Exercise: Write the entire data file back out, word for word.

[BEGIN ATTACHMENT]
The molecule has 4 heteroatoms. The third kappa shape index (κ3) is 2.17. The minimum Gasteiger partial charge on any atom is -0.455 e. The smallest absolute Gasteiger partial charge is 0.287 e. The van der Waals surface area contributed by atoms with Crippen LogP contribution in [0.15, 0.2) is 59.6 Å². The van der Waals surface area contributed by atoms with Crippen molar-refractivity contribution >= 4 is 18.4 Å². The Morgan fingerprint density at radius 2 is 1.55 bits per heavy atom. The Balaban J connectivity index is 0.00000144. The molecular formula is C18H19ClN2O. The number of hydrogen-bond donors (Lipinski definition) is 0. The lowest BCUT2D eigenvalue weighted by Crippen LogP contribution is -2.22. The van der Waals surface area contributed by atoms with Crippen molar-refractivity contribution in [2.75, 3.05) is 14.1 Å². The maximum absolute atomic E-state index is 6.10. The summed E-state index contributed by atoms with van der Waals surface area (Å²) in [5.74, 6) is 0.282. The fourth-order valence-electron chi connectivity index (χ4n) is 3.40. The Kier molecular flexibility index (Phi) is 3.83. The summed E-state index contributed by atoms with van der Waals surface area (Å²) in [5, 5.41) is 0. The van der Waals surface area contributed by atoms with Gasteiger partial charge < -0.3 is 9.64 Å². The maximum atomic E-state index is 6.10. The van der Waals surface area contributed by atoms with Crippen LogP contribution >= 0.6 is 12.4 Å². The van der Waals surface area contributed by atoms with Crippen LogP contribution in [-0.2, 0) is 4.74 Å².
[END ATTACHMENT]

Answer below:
The molecule has 4 heteroatoms. The third kappa shape index (κ3) is 2.17. The minimum Gasteiger partial charge on any atom is -0.455 e. The smallest absolute Gasteiger partial charge is 0.287 e. The van der Waals surface area contributed by atoms with Crippen LogP contribution in [0.15, 0.2) is 59.6 Å². The van der Waals surface area contributed by atoms with Crippen molar-refractivity contribution >= 4 is 18.4 Å². The Morgan fingerprint density at radius 2 is 1.55 bits per heavy atom. The Balaban J connectivity index is 0.00000144. The molecular formula is C18H19ClN2O. The number of hydrogen-bond donors (Lipinski definition) is 0. The lowest BCUT2D eigenvalue weighted by Crippen LogP contribution is -2.22. The van der Waals surface area contributed by atoms with Crippen molar-refractivity contribution in [2.75, 3.05) is 14.1 Å². The maximum absolute atomic E-state index is 6.10. The summed E-state index contributed by atoms with van der Waals surface area (Å²) in [5.74, 6) is 0.282. The fourth-order valence-electron chi connectivity index (χ4n) is 3.40. The Kier molecular flexibility index (Phi) is 3.83. The summed E-state index contributed by atoms with van der Waals surface area (Å²) in [5, 5.41) is 0. The van der Waals surface area contributed by atoms with Gasteiger partial charge < -0.3 is 9.64 Å². The maximum atomic E-state index is 6.10. The van der Waals surface area contributed by atoms with Crippen LogP contribution >= 0.6 is 12.4 Å². The van der Waals surface area contributed by atoms with Crippen LogP contribution in [-0.2, 0) is 4.74 Å².